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Genetic science research

Mason virologist helping find ways to better diagnose the coronavirus

A Mason School of Systems Biology professor is part of a research team that has received a $250,000 grant from the Schmidt Futures to explore and develop new ways to better diagnose the coronavirus.

The grant will help Mason virologist Kylene Kehn-Hall and her colleagues from Ceres Nanosciences Inc., create the next generation of SARS CoV-2 testing. Using Nanotrap® particles from Manassas-based Ceres Nanosciences, Kehn-Hall and her team hope to develop testing that will result in fewer false negative results. Their collective work will help scientists better understand the coronavirus and help in slowing down the spread of the global pandemic.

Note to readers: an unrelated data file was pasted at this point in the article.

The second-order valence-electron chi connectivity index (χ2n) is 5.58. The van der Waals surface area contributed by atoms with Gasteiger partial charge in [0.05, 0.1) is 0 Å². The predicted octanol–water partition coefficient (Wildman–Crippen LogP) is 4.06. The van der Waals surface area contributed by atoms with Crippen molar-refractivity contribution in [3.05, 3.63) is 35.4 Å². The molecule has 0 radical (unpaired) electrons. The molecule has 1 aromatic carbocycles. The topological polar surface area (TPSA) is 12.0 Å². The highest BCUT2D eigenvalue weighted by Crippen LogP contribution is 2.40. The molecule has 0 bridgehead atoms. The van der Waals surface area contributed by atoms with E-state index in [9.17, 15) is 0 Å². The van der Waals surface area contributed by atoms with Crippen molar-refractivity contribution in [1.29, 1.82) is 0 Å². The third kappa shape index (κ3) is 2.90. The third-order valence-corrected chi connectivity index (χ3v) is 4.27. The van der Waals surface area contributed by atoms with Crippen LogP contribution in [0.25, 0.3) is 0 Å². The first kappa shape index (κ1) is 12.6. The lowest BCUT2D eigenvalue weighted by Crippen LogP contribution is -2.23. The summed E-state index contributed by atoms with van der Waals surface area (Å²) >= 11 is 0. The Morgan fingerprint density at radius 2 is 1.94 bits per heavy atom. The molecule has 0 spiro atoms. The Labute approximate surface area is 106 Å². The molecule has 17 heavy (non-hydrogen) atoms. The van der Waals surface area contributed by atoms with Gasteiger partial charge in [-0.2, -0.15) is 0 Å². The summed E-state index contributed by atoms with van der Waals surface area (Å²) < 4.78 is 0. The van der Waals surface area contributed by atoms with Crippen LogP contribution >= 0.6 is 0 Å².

“As a scientist, you always hope that your work can have a significant and positive impact on society,” said Kehn-Hall, an associate professor in the National Center of Biodefense and Infectious Diseases within Mason’s College of Science. “I am excited about the opportunity to improve COVID-19 detection.”

Mason and Ceres Nanoscience have been collaborating for several years in the hopes of using Nanotrap® technology to better detect common strains of respiratory viruses like influenza, RSV and coronavirus. They began focusing their efforts on the coronavirus in February after it became apparent the disease had made its way out of China.

Robbie Barbero, the chief business officer for Ceres Nanosciences, emphasized their collective research will not make new tests, but instead improve detection methods for SARS-CoV-2, the virus that causes the coronavirus.

“Our plan is to demonstrate that Nanotrap® technology can improve detection of SARS-CoV-2 across multiple commercially available diagnostic tests, without having to change the tests themselves,” Barbero said. “We hope to have something ready to share with diagnostic testing labs this summer.”